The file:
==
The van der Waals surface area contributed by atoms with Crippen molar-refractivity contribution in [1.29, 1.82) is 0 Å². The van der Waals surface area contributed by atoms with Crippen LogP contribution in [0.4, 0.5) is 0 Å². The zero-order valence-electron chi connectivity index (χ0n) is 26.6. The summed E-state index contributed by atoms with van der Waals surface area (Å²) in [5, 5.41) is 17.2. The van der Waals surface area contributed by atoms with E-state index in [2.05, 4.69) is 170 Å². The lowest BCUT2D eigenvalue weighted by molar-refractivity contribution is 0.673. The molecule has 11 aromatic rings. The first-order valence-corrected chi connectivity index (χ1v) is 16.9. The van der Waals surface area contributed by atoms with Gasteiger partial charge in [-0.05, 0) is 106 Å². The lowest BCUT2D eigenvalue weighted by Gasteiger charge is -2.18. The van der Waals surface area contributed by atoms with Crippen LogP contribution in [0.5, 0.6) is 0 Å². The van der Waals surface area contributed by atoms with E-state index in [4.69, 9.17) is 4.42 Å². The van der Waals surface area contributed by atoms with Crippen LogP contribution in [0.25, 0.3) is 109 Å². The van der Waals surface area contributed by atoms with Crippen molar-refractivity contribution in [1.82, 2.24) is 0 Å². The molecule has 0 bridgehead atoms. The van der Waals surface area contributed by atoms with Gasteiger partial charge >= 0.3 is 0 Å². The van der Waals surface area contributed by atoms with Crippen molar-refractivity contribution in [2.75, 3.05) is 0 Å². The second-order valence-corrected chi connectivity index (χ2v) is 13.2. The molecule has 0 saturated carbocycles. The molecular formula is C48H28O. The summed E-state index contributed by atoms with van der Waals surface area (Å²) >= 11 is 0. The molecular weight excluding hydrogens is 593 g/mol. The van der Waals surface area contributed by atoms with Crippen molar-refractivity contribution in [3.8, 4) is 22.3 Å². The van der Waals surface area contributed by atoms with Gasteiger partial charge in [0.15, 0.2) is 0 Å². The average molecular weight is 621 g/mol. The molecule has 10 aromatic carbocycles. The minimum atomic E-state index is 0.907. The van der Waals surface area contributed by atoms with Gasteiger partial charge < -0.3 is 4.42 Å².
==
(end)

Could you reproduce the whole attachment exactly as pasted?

The van der Waals surface area contributed by atoms with Crippen molar-refractivity contribution in [1.29, 1.82) is 0 Å². The van der Waals surface area contributed by atoms with Crippen LogP contribution in [0.4, 0.5) is 0 Å². The zero-order valence-electron chi connectivity index (χ0n) is 26.6. The summed E-state index contributed by atoms with van der Waals surface area (Å²) in [5, 5.41) is 17.2. The van der Waals surface area contributed by atoms with E-state index in [2.05, 4.69) is 170 Å². The lowest BCUT2D eigenvalue weighted by molar-refractivity contribution is 0.673. The molecule has 11 aromatic rings. The first-order valence-corrected chi connectivity index (χ1v) is 16.9. The van der Waals surface area contributed by atoms with Gasteiger partial charge in [-0.05, 0) is 106 Å². The lowest BCUT2D eigenvalue weighted by Gasteiger charge is -2.18. The van der Waals surface area contributed by atoms with Crippen LogP contribution in [0.5, 0.6) is 0 Å². The van der Waals surface area contributed by atoms with E-state index in [4.69, 9.17) is 4.42 Å². The van der Waals surface area contributed by atoms with Crippen LogP contribution in [0.25, 0.3) is 109 Å². The van der Waals surface area contributed by atoms with Crippen molar-refractivity contribution in [1.82, 2.24) is 0 Å². The molecule has 0 bridgehead atoms. The van der Waals surface area contributed by atoms with Gasteiger partial charge >= 0.3 is 0 Å². The van der Waals surface area contributed by atoms with Crippen molar-refractivity contribution in [2.75, 3.05) is 0 Å². The second-order valence-corrected chi connectivity index (χ2v) is 13.2. The molecule has 0 saturated carbocycles. The molecular formula is C48H28O. The summed E-state index contributed by atoms with van der Waals surface area (Å²) >= 11 is 0. The molecular weight excluding hydrogens is 593 g/mol. The van der Waals surface area contributed by atoms with Crippen molar-refractivity contribution in [3.8, 4) is 22.3 Å². The van der Waals surface area contributed by atoms with Gasteiger partial charge in [0.15, 0.2) is 0 Å². The average molecular weight is 621 g/mol. The molecule has 10 aromatic carbocycles. The minimum atomic E-state index is 0.907. The van der Waals surface area contributed by atoms with Gasteiger partial charge < -0.3 is 4.42 Å².